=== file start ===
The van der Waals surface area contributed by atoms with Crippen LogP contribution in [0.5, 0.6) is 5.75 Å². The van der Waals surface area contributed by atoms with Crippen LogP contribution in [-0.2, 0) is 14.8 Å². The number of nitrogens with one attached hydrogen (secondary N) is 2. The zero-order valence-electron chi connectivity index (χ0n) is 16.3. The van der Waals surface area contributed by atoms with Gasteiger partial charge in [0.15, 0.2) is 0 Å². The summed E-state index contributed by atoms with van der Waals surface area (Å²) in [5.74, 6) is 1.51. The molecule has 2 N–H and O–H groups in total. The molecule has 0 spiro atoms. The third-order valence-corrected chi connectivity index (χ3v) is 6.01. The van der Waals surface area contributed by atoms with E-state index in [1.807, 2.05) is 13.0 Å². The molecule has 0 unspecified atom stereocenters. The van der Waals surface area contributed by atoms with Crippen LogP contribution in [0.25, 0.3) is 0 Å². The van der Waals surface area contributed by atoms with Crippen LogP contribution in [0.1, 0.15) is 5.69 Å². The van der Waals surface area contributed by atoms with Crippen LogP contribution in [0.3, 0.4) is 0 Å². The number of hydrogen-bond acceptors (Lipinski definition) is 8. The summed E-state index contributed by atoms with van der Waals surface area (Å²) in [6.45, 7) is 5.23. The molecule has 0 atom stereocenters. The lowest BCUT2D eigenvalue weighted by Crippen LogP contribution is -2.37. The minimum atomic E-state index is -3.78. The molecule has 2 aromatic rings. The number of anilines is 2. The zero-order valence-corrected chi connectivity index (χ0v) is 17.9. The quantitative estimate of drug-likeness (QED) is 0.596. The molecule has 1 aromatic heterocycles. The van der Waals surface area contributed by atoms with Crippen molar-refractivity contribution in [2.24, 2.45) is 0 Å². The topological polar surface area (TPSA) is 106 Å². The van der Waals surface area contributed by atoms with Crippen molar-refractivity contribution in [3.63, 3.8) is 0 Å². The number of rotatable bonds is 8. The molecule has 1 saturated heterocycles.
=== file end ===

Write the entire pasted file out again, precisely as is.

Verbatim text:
The van der Waals surface area contributed by atoms with Crippen LogP contribution in [0.5, 0.6) is 5.75 Å². The van der Waals surface area contributed by atoms with Crippen LogP contribution in [-0.2, 0) is 14.8 Å². The number of nitrogens with one attached hydrogen (secondary N) is 2. The zero-order valence-electron chi connectivity index (χ0n) is 16.3. The van der Waals surface area contributed by atoms with Gasteiger partial charge in [0.15, 0.2) is 0 Å². The summed E-state index contributed by atoms with van der Waals surface area (Å²) in [5.74, 6) is 1.51. The molecule has 2 N–H and O–H groups in total. The molecule has 0 spiro atoms. The third-order valence-corrected chi connectivity index (χ3v) is 6.01. The van der Waals surface area contributed by atoms with E-state index in [1.807, 2.05) is 13.0 Å². The molecule has 0 unspecified atom stereocenters. The van der Waals surface area contributed by atoms with Crippen LogP contribution in [0.25, 0.3) is 0 Å². The van der Waals surface area contributed by atoms with Crippen LogP contribution in [0.1, 0.15) is 5.69 Å². The van der Waals surface area contributed by atoms with Crippen LogP contribution in [0.3, 0.4) is 0 Å². The number of hydrogen-bond acceptors (Lipinski definition) is 8. The summed E-state index contributed by atoms with van der Waals surface area (Å²) in [6.45, 7) is 5.23. The molecule has 0 atom stereocenters. The lowest BCUT2D eigenvalue weighted by Crippen LogP contribution is -2.37. The minimum atomic E-state index is -3.78. The molecule has 2 aromatic rings. The number of anilines is 2. The zero-order valence-corrected chi connectivity index (χ0v) is 17.9. The quantitative estimate of drug-likeness (QED) is 0.596. The molecule has 1 aromatic heterocycles. The van der Waals surface area contributed by atoms with Crippen molar-refractivity contribution in [2.24, 2.45) is 0 Å². The topological polar surface area (TPSA) is 106 Å². The van der Waals surface area contributed by atoms with Crippen molar-refractivity contribution in [3.63, 3.8) is 0 Å². The number of rotatable bonds is 8. The molecule has 1 saturated heterocycles.